An interview with Brazil Country Manager, Rodrigo Lanari
Based in São Paulo, Rodrigo is responsible for the Wine Intelligence client base in Brazil, as well as coordinating research and strategy projects in South America. He started his wine career in 2005, primarily involved with marketing and portfolio management for major importers. He is also the first Brazilian to hold a Wine MBA at Bordeaux Management School (Kedge).
What kinds of projects are you currently working on?
Wine Intelligence has just finished a label testing project for a private label brand of a major Brazilian importer, which helped them determine their position against their competitors. This project was particularly interesting for me as I was involved in the conception of the brand, and so I had a macro perspective of the brand development process from the very beginning. Next month, we will also be assisting a trade body with their international strategy, which includes Brazil.
Earlier this month we participated in an event in Mendoza, presenting to wine industry leaders about global trends in wine. We came away from the event feeling positive about the opportunities for Argentina in international markets, which will undoubtedly result in some interesting new projects in the future. You can read more about my reflections on the event here.
What’s the most interesting trend from Brazil Landscapes 2019 report?
The Brazilian wine market has experienced some significant changes over the last few years. Despite the challenging political and economic environment, the wine market has shown a good degree of resilience. To compound this, Brazilian consumers are also becoming increasingly involved within the category, offering the market fresh opportunities. Moving forward, it will be interesting to see how new technologies will affect consumer interaction with wine, as Brazilians are very digital-oriented.
What kind of trends have you seen recently in your wine market?
Wine per capita consumption is still very low in Brazil (roughly 2.0 litres per capita/year). However, we are seeing more engagement and coordination from trade members to develop the category. With the EU/Mercosur deal and tax reforms on the horizon, we will have better conditions for the expansion of the market. On the consumer level, our research shows that there is an important share of new consumers entering the market as 10 million people started to consume wine on a regular basis in the last nine years. Therefore, the major trend here is that wine is slowly becoming a part of Brazilian culture.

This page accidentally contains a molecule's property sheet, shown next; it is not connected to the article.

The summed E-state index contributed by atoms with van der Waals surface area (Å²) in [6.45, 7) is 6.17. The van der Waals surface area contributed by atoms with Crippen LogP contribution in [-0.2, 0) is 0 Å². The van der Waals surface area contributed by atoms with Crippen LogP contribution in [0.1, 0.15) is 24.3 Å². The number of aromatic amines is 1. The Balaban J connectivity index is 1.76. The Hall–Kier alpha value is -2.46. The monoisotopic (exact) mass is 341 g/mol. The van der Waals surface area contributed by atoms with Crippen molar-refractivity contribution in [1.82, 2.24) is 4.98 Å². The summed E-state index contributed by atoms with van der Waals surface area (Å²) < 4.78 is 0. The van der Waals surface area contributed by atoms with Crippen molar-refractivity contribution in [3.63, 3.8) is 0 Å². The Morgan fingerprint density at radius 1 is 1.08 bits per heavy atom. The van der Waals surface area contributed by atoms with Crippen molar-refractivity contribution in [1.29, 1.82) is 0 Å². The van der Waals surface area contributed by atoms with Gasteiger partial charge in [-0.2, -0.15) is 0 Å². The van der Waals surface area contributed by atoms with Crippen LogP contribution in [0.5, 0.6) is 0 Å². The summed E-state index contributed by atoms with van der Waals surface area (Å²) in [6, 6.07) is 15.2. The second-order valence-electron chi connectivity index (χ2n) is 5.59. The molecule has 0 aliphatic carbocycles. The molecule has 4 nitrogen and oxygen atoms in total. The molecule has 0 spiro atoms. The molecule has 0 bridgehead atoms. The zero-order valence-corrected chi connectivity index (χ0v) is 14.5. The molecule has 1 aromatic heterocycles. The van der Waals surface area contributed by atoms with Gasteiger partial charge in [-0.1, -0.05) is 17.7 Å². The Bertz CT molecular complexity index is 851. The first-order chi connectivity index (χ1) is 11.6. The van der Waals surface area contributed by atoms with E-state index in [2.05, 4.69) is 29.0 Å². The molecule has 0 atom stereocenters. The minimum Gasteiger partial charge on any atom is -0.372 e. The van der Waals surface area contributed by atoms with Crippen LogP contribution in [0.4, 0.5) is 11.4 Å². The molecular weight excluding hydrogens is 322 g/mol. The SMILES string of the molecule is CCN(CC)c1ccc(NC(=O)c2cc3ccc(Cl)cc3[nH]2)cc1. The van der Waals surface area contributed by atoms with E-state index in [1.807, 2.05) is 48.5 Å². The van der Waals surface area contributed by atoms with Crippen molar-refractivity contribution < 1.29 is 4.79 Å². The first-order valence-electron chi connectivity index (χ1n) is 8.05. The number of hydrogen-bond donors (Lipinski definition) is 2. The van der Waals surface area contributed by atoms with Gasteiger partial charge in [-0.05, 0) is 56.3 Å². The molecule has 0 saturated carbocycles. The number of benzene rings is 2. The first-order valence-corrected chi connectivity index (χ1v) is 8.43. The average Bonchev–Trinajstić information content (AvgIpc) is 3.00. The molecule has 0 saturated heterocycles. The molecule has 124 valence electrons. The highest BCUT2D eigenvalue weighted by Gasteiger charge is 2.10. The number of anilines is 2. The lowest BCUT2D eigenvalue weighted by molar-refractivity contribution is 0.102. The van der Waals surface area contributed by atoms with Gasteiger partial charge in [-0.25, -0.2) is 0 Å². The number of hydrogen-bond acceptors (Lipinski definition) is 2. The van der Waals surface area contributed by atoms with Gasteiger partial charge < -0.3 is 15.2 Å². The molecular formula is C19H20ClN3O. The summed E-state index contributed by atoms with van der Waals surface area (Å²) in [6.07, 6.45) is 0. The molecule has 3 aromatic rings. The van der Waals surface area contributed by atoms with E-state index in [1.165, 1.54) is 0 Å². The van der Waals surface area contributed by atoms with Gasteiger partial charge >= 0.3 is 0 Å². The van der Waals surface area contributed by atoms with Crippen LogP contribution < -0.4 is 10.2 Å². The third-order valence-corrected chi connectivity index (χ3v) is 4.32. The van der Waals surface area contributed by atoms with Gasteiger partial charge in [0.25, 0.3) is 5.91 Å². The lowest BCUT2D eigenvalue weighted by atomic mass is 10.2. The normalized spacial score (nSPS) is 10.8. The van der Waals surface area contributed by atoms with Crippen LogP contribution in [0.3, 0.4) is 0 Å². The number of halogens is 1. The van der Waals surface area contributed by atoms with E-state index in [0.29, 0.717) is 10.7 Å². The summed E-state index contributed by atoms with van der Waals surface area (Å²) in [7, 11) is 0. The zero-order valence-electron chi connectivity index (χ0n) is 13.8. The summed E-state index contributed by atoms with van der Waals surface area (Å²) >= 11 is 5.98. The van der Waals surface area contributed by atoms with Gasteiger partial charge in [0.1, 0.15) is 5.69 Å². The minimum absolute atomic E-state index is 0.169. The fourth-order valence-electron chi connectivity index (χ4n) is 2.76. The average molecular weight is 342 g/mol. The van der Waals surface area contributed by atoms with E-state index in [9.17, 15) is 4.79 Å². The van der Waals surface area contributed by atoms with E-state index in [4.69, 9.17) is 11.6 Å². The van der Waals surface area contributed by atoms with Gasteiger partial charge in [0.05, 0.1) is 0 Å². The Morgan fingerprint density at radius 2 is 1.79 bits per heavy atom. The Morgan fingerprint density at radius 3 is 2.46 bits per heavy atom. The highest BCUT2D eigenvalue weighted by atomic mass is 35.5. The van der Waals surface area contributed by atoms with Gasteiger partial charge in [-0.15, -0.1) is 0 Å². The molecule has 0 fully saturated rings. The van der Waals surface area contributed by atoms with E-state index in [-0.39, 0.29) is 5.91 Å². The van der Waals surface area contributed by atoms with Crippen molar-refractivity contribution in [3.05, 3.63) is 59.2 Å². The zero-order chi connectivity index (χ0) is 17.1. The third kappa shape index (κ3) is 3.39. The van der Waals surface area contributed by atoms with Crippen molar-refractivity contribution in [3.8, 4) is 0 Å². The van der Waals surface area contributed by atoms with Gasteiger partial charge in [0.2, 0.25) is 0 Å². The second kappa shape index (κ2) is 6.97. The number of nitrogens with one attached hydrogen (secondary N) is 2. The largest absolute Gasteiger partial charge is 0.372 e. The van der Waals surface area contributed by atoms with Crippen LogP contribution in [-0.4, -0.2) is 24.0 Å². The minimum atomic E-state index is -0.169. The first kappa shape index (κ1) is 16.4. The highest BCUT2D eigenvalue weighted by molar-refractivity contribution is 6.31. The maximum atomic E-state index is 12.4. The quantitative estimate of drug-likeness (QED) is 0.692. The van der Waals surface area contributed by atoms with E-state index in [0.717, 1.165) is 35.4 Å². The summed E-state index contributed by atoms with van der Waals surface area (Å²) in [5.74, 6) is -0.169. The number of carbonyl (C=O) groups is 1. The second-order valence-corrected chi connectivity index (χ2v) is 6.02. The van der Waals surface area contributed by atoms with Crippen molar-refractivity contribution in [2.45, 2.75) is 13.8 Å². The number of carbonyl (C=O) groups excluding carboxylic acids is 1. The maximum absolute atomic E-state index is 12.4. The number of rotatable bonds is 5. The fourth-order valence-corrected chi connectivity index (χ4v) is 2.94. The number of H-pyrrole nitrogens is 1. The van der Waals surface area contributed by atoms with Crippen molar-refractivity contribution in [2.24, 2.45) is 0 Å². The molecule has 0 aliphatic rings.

What are the biggest external factors (social, political etc) currently influencing Brazil at the moment?
At present, the political instability in Brazil is the biggest factor affecting the whole market. Without a safe and stable environment for business, companies do not feel motivated to invest. Naturally, this affects the entire economy. With a lack of investment and trust in the industry, Brazil’s potential is being greatly restricted.
Do you think there is strong opportunity for alternative wines in your market?
Definitely! Out of the SOLA (sustainable, organic and lower alcohol) wines, I would choose sustainable and Fairtrade as having the greatest opportunity in Brazil. Organic is still niche, but a category worth looking out for. I expect that there will also be an increase in the use of alternative packaging, such as canned wine, which should help to reduce consumption barriers and attract new consumers. You can read more about our SOLA report here.
What kind of trends have you been seeing in the premium market?
The premium consumer trend is becoming more visible in Brazil. Brazilians can be extremely curious about wines, especially the consumers that have the resources to spend more on expensive bottles. Brazilian consumers are more open to experiment with new styles and brands than they used to be, which affords the market some exciting new opportunities. It may be a personal view, but I believe that we are moving beyond the highly awarded scores obsession to a more open-minded consumer.
What do you think will be the most significant change in your market over the next year?
Currently, Brazil’s politicians are in discussions about a tax reform which will have a major impact on the dynamics of wine distribution nationwide. This will start affecting the market in 2020.
What do you think are future opportunities for the wine industry in general?
In general, I believe the major opportunity for the wine industry is to better engage with new consumers. Wine can be such a powerful tool to bring people together and it has a strong bond with culture, craftwork and joie de vivre. I think those elements will be increasingly valued and leant on by consumers worldwide. Our challenge as an industry will be how to capture these feelings and build on the opportunity.
What is your favourite wine at the moment and why?
I love to try new things all the time. But as I live in a tropical country, I have been enjoying more lighter styles of wine such as whites, rosés and sparkling. There is nothing better than a good glass of crisp Sauvignon Blanc with friends and family at the pool.